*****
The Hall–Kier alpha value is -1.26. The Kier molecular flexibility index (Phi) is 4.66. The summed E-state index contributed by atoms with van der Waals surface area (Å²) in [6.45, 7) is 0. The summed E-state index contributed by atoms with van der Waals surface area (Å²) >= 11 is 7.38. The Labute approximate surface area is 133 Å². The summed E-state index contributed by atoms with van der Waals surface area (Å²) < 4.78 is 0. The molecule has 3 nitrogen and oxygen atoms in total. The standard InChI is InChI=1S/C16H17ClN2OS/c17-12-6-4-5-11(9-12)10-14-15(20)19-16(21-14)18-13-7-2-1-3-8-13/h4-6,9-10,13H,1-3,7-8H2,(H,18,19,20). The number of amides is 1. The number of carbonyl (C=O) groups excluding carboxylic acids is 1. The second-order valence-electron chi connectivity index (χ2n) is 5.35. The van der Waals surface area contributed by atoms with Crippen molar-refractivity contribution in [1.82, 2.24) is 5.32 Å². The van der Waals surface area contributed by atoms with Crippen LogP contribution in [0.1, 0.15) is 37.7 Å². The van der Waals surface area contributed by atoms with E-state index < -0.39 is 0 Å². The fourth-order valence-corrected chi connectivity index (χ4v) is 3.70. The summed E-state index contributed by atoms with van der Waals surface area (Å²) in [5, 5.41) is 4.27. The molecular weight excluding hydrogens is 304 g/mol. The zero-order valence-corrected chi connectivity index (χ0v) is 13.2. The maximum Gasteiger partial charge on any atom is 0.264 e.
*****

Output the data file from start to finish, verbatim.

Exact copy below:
The Hall–Kier alpha value is -1.26. The Kier molecular flexibility index (Phi) is 4.66. The summed E-state index contributed by atoms with van der Waals surface area (Å²) in [6.45, 7) is 0. The summed E-state index contributed by atoms with van der Waals surface area (Å²) >= 11 is 7.38. The Labute approximate surface area is 133 Å². The summed E-state index contributed by atoms with van der Waals surface area (Å²) < 4.78 is 0. The molecule has 3 nitrogen and oxygen atoms in total. The standard InChI is InChI=1S/C16H17ClN2OS/c17-12-6-4-5-11(9-12)10-14-15(20)19-16(21-14)18-13-7-2-1-3-8-13/h4-6,9-10,13H,1-3,7-8H2,(H,18,19,20). The number of amides is 1. The number of carbonyl (C=O) groups excluding carboxylic acids is 1. The second-order valence-electron chi connectivity index (χ2n) is 5.35. The van der Waals surface area contributed by atoms with Crippen molar-refractivity contribution in [1.82, 2.24) is 5.32 Å². The van der Waals surface area contributed by atoms with Crippen LogP contribution in [0.1, 0.15) is 37.7 Å². The van der Waals surface area contributed by atoms with E-state index < -0.39 is 0 Å². The fourth-order valence-corrected chi connectivity index (χ4v) is 3.70. The summed E-state index contributed by atoms with van der Waals surface area (Å²) in [5, 5.41) is 4.27. The molecular weight excluding hydrogens is 304 g/mol. The zero-order valence-corrected chi connectivity index (χ0v) is 13.2. The maximum Gasteiger partial charge on any atom is 0.264 e.